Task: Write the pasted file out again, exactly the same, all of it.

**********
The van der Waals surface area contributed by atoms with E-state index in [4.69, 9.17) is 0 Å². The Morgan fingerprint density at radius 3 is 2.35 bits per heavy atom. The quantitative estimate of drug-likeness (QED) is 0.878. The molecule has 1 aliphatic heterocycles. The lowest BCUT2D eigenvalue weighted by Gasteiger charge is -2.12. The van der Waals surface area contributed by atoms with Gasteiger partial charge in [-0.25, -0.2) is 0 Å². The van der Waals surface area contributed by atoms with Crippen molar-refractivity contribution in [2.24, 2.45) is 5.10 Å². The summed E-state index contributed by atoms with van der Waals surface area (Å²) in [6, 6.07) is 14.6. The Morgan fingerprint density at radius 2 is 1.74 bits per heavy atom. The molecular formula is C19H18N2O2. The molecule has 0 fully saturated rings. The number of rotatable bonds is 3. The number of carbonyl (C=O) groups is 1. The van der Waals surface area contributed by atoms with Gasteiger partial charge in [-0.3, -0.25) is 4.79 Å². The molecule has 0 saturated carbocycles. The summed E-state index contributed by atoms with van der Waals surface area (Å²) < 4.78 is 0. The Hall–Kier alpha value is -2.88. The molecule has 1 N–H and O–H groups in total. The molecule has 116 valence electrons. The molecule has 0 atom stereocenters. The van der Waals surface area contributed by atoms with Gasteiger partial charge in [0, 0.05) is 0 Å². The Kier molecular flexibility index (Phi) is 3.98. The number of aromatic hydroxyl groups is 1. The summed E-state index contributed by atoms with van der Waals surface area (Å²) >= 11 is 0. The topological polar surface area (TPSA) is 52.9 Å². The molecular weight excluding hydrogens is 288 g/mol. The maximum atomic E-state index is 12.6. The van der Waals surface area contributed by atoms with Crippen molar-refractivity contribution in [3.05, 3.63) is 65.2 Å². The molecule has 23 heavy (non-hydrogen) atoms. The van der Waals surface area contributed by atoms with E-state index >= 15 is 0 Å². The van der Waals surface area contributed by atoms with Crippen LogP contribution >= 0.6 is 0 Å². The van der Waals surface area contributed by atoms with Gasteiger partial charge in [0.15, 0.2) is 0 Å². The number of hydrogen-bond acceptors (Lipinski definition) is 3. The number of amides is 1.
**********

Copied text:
The van der Waals surface area contributed by atoms with E-state index in [4.69, 9.17) is 0 Å². The Morgan fingerprint density at radius 3 is 2.35 bits per heavy atom. The quantitative estimate of drug-likeness (QED) is 0.878. The molecule has 1 aliphatic heterocycles. The lowest BCUT2D eigenvalue weighted by Gasteiger charge is -2.12. The van der Waals surface area contributed by atoms with Gasteiger partial charge in [-0.25, -0.2) is 0 Å². The van der Waals surface area contributed by atoms with Crippen molar-refractivity contribution in [2.24, 2.45) is 5.10 Å². The summed E-state index contributed by atoms with van der Waals surface area (Å²) in [6, 6.07) is 14.6. The Morgan fingerprint density at radius 2 is 1.74 bits per heavy atom. The molecular formula is C19H18N2O2. The molecule has 0 fully saturated rings. The number of rotatable bonds is 3. The number of carbonyl (C=O) groups is 1. The van der Waals surface area contributed by atoms with Gasteiger partial charge in [-0.3, -0.25) is 4.79 Å². The molecule has 0 saturated carbocycles. The summed E-state index contributed by atoms with van der Waals surface area (Å²) < 4.78 is 0. The Hall–Kier alpha value is -2.88. The molecule has 1 N–H and O–H groups in total. The molecule has 116 valence electrons. The molecule has 0 atom stereocenters. The van der Waals surface area contributed by atoms with Gasteiger partial charge in [0, 0.05) is 0 Å². The Kier molecular flexibility index (Phi) is 3.98. The number of aromatic hydroxyl groups is 1. The summed E-state index contributed by atoms with van der Waals surface area (Å²) >= 11 is 0. The topological polar surface area (TPSA) is 52.9 Å². The molecular weight excluding hydrogens is 288 g/mol. The maximum atomic E-state index is 12.6. The van der Waals surface area contributed by atoms with Crippen molar-refractivity contribution in [3.05, 3.63) is 65.2 Å². The molecule has 23 heavy (non-hydrogen) atoms. The van der Waals surface area contributed by atoms with E-state index >= 15 is 0 Å². The van der Waals surface area contributed by atoms with Crippen LogP contribution >= 0.6 is 0 Å². The van der Waals surface area contributed by atoms with Gasteiger partial charge in [0.15, 0.2) is 0 Å². The number of hydrogen-bond acceptors (Lipinski definition) is 3. The number of amides is 1.